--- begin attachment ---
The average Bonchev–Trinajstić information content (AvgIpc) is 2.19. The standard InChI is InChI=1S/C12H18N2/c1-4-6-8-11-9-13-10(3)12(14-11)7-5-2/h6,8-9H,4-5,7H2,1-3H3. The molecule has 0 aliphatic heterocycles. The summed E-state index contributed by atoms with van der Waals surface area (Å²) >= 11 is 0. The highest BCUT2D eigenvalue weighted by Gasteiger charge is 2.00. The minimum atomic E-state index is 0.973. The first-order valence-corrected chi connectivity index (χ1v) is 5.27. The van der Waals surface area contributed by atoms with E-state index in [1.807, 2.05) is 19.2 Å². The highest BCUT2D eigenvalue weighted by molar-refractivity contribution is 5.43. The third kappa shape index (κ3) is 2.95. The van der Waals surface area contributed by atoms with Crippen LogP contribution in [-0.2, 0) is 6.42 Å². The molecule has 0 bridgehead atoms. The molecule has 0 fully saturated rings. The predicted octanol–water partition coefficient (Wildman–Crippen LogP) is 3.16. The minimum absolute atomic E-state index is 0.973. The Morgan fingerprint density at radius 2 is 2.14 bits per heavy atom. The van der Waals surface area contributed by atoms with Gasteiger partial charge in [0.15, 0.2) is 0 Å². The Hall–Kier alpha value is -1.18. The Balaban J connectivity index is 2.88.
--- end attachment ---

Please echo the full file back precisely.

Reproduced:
The average Bonchev–Trinajstić information content (AvgIpc) is 2.19. The standard InChI is InChI=1S/C12H18N2/c1-4-6-8-11-9-13-10(3)12(14-11)7-5-2/h6,8-9H,4-5,7H2,1-3H3. The molecule has 0 aliphatic heterocycles. The summed E-state index contributed by atoms with van der Waals surface area (Å²) >= 11 is 0. The highest BCUT2D eigenvalue weighted by Gasteiger charge is 2.00. The minimum atomic E-state index is 0.973. The first-order valence-corrected chi connectivity index (χ1v) is 5.27. The van der Waals surface area contributed by atoms with E-state index in [1.807, 2.05) is 19.2 Å². The highest BCUT2D eigenvalue weighted by molar-refractivity contribution is 5.43. The third kappa shape index (κ3) is 2.95. The van der Waals surface area contributed by atoms with Crippen LogP contribution in [-0.2, 0) is 6.42 Å². The molecule has 0 bridgehead atoms. The molecule has 0 fully saturated rings. The predicted octanol–water partition coefficient (Wildman–Crippen LogP) is 3.16. The minimum absolute atomic E-state index is 0.973. The Morgan fingerprint density at radius 2 is 2.14 bits per heavy atom. The van der Waals surface area contributed by atoms with Gasteiger partial charge in [0.15, 0.2) is 0 Å². The Hall–Kier alpha value is -1.18. The Balaban J connectivity index is 2.88.